Non-Linux FOSS: My Portable Windows Lab

Portable apps aren't anything new. There are variations of "single executable apps" for most platforms, and some people swear by keeping their own applications with them for use when away from home. I don't usually do that, as most of what I do is on-line, but there is one exception: security.

When I'm asked to help a Windows user figure out what is wrong with his or her computer, I generally take a USB drive and nothing else. I also usually run dd on that Flash drive when I get back home, because Windows can be a breeding ground for nasty infections. In order to build a USB device quickly that I can use to help my Windows friends, I like to use the awesome open-source program at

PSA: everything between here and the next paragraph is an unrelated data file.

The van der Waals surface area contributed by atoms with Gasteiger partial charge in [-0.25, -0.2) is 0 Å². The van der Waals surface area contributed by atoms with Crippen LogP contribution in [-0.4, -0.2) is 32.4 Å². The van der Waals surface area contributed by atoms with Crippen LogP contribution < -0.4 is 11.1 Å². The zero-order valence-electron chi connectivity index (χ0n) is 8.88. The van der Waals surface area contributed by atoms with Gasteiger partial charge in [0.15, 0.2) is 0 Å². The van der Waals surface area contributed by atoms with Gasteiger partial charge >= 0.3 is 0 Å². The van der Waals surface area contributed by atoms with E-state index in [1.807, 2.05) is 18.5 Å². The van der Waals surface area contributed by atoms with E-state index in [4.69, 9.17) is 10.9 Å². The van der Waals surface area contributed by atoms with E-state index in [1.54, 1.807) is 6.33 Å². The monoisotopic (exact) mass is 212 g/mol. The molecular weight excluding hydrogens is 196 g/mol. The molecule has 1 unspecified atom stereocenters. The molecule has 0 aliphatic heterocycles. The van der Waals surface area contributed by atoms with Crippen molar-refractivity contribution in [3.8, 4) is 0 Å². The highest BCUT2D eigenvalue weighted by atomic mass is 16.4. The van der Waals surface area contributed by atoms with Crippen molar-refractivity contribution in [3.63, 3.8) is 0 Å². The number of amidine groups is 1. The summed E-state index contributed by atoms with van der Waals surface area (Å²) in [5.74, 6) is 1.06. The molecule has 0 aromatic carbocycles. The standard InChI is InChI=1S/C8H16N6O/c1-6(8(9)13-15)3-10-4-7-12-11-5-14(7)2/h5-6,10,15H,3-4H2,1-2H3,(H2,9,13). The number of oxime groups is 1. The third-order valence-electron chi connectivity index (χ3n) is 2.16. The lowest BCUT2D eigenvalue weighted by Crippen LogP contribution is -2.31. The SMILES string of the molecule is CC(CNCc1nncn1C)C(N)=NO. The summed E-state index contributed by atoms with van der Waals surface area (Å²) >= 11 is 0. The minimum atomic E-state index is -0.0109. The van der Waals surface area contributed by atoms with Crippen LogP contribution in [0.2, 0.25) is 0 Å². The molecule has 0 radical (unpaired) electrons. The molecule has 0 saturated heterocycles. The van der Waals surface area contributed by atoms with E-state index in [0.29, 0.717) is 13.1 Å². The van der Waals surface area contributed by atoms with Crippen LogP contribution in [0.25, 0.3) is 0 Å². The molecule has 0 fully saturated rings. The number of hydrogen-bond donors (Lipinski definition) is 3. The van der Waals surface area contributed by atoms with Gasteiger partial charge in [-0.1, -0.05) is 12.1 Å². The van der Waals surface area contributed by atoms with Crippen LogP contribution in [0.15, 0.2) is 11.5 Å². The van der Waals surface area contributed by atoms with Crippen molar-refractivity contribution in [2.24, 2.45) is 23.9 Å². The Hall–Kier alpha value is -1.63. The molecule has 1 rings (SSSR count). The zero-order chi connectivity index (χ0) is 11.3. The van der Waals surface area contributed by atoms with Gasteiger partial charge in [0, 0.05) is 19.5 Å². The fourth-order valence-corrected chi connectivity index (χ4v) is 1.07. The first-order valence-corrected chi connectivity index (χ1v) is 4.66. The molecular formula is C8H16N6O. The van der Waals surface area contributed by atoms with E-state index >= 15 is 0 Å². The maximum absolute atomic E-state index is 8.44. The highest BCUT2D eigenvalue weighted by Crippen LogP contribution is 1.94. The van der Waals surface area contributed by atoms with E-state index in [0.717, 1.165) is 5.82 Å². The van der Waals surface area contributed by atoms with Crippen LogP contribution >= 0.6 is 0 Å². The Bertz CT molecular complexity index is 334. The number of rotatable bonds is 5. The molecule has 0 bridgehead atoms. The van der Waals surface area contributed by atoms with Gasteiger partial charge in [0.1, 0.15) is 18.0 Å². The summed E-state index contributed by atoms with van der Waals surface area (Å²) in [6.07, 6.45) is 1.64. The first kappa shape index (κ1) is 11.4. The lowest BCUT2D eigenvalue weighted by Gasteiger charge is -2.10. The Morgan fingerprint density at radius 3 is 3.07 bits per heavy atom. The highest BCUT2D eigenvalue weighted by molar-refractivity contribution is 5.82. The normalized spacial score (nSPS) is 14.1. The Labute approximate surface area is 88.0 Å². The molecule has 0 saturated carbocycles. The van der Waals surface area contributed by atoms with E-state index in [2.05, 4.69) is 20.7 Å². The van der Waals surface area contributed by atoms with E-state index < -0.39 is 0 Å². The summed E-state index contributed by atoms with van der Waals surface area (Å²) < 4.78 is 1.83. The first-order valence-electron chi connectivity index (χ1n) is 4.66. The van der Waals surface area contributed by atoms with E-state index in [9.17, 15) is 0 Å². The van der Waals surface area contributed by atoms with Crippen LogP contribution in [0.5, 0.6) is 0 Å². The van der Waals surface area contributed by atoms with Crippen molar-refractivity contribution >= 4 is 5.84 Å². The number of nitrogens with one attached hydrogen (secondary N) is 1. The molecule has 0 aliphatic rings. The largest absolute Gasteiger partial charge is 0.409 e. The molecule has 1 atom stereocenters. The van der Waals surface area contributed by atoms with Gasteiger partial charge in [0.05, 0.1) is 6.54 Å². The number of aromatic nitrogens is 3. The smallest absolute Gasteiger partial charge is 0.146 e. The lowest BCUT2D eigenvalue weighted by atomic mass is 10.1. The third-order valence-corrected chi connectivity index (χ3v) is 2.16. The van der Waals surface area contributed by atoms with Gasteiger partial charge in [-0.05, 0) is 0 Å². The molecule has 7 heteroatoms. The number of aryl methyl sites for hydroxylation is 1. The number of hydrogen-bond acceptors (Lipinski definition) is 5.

The downloadable program provides a sort of "app store" for downloading individual portable apps. It makes sure all of your apps are up to date, and it's a great way to browse the different categories and look for apps that might be useful. Granted, many of the portable apps themselves aren't open source, but the program that manages them for you is. If you ever need to help friends or acquaintances with their infected systems, a USB drive prepped with the Windows-based application is a great way to start.

Shawn is Associate Editor here at Linux Journal, and has been around Linux since the beginning. He has a passion for open source, and he loves to teach. He also drinks too much coffee, which often shows in his writing.

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